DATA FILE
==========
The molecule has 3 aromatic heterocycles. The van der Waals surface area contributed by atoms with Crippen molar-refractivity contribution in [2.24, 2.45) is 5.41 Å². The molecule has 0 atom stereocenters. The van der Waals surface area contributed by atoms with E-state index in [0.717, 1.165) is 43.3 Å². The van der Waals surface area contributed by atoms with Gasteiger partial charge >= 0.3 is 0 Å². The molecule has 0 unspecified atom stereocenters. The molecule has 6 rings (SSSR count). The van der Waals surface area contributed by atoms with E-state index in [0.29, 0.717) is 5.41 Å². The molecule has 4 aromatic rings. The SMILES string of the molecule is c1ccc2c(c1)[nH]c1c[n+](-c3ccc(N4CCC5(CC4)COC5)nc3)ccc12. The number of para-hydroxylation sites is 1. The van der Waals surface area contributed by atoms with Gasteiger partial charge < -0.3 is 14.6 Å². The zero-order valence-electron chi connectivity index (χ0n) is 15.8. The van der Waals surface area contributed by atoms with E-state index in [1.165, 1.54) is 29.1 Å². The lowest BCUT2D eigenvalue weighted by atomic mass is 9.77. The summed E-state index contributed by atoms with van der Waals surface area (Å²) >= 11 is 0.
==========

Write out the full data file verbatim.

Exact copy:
The molecule has 3 aromatic heterocycles. The van der Waals surface area contributed by atoms with Crippen molar-refractivity contribution in [2.24, 2.45) is 5.41 Å². The molecule has 0 atom stereocenters. The van der Waals surface area contributed by atoms with E-state index in [0.717, 1.165) is 43.3 Å². The van der Waals surface area contributed by atoms with Gasteiger partial charge >= 0.3 is 0 Å². The molecule has 0 unspecified atom stereocenters. The molecule has 6 rings (SSSR count). The van der Waals surface area contributed by atoms with E-state index in [0.29, 0.717) is 5.41 Å². The molecule has 4 aromatic rings. The SMILES string of the molecule is c1ccc2c(c1)[nH]c1c[n+](-c3ccc(N4CCC5(CC4)COC5)nc3)ccc12. The number of para-hydroxylation sites is 1. The van der Waals surface area contributed by atoms with Gasteiger partial charge < -0.3 is 14.6 Å². The zero-order valence-electron chi connectivity index (χ0n) is 15.8. The van der Waals surface area contributed by atoms with E-state index in [1.165, 1.54) is 29.1 Å². The lowest BCUT2D eigenvalue weighted by atomic mass is 9.77. The summed E-state index contributed by atoms with van der Waals surface area (Å²) >= 11 is 0.